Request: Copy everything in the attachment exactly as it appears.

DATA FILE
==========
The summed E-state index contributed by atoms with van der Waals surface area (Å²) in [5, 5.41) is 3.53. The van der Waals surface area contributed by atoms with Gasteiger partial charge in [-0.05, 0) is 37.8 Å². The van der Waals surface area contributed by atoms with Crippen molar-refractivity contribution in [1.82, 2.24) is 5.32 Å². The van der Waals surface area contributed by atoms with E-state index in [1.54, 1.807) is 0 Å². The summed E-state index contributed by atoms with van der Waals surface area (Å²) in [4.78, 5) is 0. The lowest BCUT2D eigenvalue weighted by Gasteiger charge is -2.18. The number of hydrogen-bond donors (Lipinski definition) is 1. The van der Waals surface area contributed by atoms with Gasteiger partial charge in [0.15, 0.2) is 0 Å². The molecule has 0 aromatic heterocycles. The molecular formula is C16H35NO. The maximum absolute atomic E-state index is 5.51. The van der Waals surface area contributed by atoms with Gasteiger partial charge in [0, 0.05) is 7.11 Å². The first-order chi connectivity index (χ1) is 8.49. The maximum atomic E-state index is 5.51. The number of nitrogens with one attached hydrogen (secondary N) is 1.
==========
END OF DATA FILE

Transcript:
The summed E-state index contributed by atoms with van der Waals surface area (Å²) in [5, 5.41) is 3.53. The van der Waals surface area contributed by atoms with Gasteiger partial charge in [-0.05, 0) is 37.8 Å². The van der Waals surface area contributed by atoms with Crippen molar-refractivity contribution in [1.82, 2.24) is 5.32 Å². The van der Waals surface area contributed by atoms with E-state index in [1.54, 1.807) is 0 Å². The summed E-state index contributed by atoms with van der Waals surface area (Å²) in [4.78, 5) is 0. The lowest BCUT2D eigenvalue weighted by Gasteiger charge is -2.18. The number of hydrogen-bond donors (Lipinski definition) is 1. The van der Waals surface area contributed by atoms with Gasteiger partial charge in [0.15, 0.2) is 0 Å². The molecule has 0 aromatic heterocycles. The molecular formula is C16H35NO. The maximum absolute atomic E-state index is 5.51. The van der Waals surface area contributed by atoms with Gasteiger partial charge in [0, 0.05) is 7.11 Å². The first-order chi connectivity index (χ1) is 8.49. The maximum atomic E-state index is 5.51. The number of nitrogens with one attached hydrogen (secondary N) is 1.